Before Even More People Send it to Me

Yes, I’ve seen Translation from Aburt-speak to English of selected portions of his SFWA presidential platform, over at sillybean. It’s very amusing, and also, very much like the Andrew Burt campaign posters, an indication of how electing Burt will not do wonders for SFWA’s relations with the public, or its potential future membership. And here we pause for a sigh and a sad headshake.

Update, 12:08, 2/22/08 — This is pretty damn funny, too. Any day is a good day to do a Thurber homage. Especially one with me in it.

Novella Drawing for the Dewey Donation System

Question from the gallery:

Your Zoe’s Tale auction moved out of my price range early. Could you do another auction? And let me win?

Heh. Well, no. For two reasons: One, I have no control over how the auctions go. People bid what they bid. Two, I think the reasons the auctions work is because I don’t do them all the time. They’re for special occasions, and I think one a year or so does just fine. So, no more auctions for a while.

But I’m aware that there seems to be a bunch of folks who are bummed they didn’t get a decent shot at Zoe’s Tale. And at the same time, my pal Pamela Ribon has launched her annual charity drive for libraries, called the Dewey Donation System. I was just gonna plug the DDS, because call me crazy, but I think donating books to libraries is a fine idea, but now I have an idea I think is even better.

But first, a preface: I am currently writing a short science fiction novella (about 17,000 – 20,000 words) which is going into an anthology called Godlike Machines, which will be published by the Science Fiction Book Club at some point later this year. I’m not going to give you the details of the story, because it really is best as a surprise, but I will say that when the anthology editor Jonathan Strahan approached me to contribute, I said “I will only if you let me do this,” and then I pitched him an absolutely insane story idea that no one in his right mind would buy. And of course he said yes, just to mess with my head. Bwa ha ha ha ha hah ha! So, trust me, it’ll be a good read.

Got it? Okay, here’s what I’m gonna do. When I’m done writing this story, I will head over to Lulu and put into bound form two copies of this novella, and then sign them. And then I’m going to give them away to two people who have:

a) donated to the Dewey Donation System this year, and

b) come back to this entry’s comment thread to tell me what they’ve donated and to which of the two children’s libraries that DDS is supporting this year (the ones at The Rockhouse Foundation and The Children’s Institute).

Everyone who donates something through, oh, let’s say, March 21, 2008, and then comes here to brag about it will be eligible for the drawing, which I will have by the end of March.

These bound copies of the novella will be two-of-a-kind (well, three-of-a-kind, since I’ll probably make a copy for myself too) and no more will be made, and of course, it’ll be the only way to read the novella prior to its publication. So, again: collector’s items.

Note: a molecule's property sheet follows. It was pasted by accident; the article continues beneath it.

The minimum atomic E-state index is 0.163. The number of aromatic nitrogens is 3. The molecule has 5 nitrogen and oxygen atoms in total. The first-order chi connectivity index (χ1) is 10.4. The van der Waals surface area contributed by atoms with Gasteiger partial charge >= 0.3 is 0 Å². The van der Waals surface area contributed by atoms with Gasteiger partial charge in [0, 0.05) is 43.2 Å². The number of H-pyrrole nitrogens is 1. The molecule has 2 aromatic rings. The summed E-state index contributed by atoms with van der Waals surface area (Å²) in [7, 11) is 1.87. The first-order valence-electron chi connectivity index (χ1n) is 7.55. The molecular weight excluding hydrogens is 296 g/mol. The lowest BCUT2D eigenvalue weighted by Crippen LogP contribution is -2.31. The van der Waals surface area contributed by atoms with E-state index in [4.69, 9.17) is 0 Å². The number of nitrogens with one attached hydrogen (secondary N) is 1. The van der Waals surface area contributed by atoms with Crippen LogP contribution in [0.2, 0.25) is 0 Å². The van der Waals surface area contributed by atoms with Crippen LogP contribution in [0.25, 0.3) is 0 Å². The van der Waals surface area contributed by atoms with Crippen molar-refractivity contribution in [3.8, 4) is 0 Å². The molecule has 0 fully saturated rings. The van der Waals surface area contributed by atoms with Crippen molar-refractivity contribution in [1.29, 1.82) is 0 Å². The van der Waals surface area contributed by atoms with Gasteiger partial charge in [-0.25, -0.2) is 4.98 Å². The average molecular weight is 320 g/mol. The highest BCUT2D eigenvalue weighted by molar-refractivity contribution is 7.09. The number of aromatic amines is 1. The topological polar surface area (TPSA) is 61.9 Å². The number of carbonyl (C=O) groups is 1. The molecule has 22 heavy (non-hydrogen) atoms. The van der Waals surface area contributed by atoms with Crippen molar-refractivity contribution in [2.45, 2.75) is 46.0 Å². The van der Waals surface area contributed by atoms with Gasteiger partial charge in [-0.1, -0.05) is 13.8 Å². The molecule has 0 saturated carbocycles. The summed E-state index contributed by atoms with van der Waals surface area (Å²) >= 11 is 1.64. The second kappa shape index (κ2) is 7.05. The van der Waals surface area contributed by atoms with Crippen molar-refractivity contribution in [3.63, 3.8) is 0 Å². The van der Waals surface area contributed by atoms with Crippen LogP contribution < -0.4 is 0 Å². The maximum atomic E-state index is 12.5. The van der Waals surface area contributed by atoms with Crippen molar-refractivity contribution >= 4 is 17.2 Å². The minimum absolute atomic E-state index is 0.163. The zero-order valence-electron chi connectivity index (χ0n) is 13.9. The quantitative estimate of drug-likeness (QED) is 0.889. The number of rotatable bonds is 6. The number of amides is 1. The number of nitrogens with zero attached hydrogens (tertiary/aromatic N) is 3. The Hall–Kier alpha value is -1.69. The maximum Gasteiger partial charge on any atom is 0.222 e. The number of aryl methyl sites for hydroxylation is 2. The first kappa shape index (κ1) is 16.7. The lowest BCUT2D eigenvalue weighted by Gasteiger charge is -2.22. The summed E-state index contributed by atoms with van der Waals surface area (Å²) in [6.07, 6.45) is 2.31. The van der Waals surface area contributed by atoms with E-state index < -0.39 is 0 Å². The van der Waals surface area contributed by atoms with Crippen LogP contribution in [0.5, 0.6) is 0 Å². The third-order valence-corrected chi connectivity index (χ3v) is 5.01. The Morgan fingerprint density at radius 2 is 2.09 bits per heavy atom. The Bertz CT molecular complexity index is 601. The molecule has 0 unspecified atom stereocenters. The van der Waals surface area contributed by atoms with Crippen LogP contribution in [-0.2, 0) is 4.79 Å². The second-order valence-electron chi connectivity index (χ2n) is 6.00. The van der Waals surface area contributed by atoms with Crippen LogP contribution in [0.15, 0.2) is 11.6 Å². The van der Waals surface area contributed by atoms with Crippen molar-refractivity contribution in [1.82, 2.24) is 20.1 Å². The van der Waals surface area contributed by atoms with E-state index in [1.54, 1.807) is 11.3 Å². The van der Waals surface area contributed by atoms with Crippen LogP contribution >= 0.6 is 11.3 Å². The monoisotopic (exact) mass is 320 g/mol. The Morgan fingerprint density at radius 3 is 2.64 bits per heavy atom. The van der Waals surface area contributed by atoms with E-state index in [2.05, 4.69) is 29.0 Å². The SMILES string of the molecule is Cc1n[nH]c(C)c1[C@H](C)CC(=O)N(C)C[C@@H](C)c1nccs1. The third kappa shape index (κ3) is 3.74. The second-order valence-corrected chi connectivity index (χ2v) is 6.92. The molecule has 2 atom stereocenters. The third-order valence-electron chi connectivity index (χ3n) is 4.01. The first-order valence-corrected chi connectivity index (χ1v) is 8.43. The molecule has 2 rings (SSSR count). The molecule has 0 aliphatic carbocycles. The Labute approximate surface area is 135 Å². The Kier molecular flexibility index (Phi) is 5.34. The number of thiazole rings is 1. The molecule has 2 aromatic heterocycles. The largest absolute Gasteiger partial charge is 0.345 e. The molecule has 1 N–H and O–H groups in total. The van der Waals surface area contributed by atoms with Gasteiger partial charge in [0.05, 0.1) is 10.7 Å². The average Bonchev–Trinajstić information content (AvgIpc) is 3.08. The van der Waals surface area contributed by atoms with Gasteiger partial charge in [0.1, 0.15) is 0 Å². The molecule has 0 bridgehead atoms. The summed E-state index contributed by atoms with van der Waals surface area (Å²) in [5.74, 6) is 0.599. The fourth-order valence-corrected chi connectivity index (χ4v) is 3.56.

But wait! There’s more! Both of the winners of the drawing will also get final published copies of Godlike Machines from me, which I will sign and send along once it comes out (I have a SFBC membership, you see. I can buy two copies). So you’ll get the pre-pub, copyeditor-nightmare edition, and the actual edition, too — which will come with other nifty novella-length stories from other nifty authors.

But wait! There’s still more! Dewey Donation System is doing its own set of giveaways as well, so by donating, you’ll be eligible for those, too. Honestly, there’s just so much win going on.

So, to recap:

1. You go donate a book (or other needed stuff) to needy children through the Dewey Donation System.

2. When you’re done, you come back to this comment thread and let people know how awesome you are for donating to needy kids, and detail your purchase. Everyone applauds.

3. You’re entered in a drawing to win a special pre-pub bound edition of my upcoming novella and a copy of the finish anthology, Godlike Machines.

4. You win (maybe), and are the envy of every person you ever meet from now until the very end of time.

It’s just that easy. And unlike the auction, you don’t have to spend a lot to play; you can donate a book for as little as $7 (although you can spend more if you want). And the donation still goes to an excellent cause.

I’ll bring this up again when the novella is completed and printed, and then when we get closer to the end of eligibility period, so don’t worry, you’ll have reminders. But there’s no reason not to get an early start. Happy donating!

Your Last Minute Hugo Nominations

The window for voting for Hugo nominations is closing at the end of the month, and there are several thousand eligible nominators (basically, anyone who was at last year’s Worldcon in Japan or who has registered for this year’s, in Denver) — and yet there are relatively few people who nominate. I think this is a bit of a shame, but I think it may be because the SF/F field is now pretty large, and you have to be on top of things to know what’s good.

To help, I throw open the question to you, gentle Whatever readers: What works/people would you nominate for a Hugo this year? For those of you who need it, here’s a list of the current categories. I’m particularly interested in your nominations for the fiction categories (Novel, Novella, Novelette, Short Story), but any category you want to suggest a work/person in is good. Also, while it’s not a Hugo, you may feel free also to suggest who you might nominate for the Campbell Award, which is an award I’m sort of partial to myself.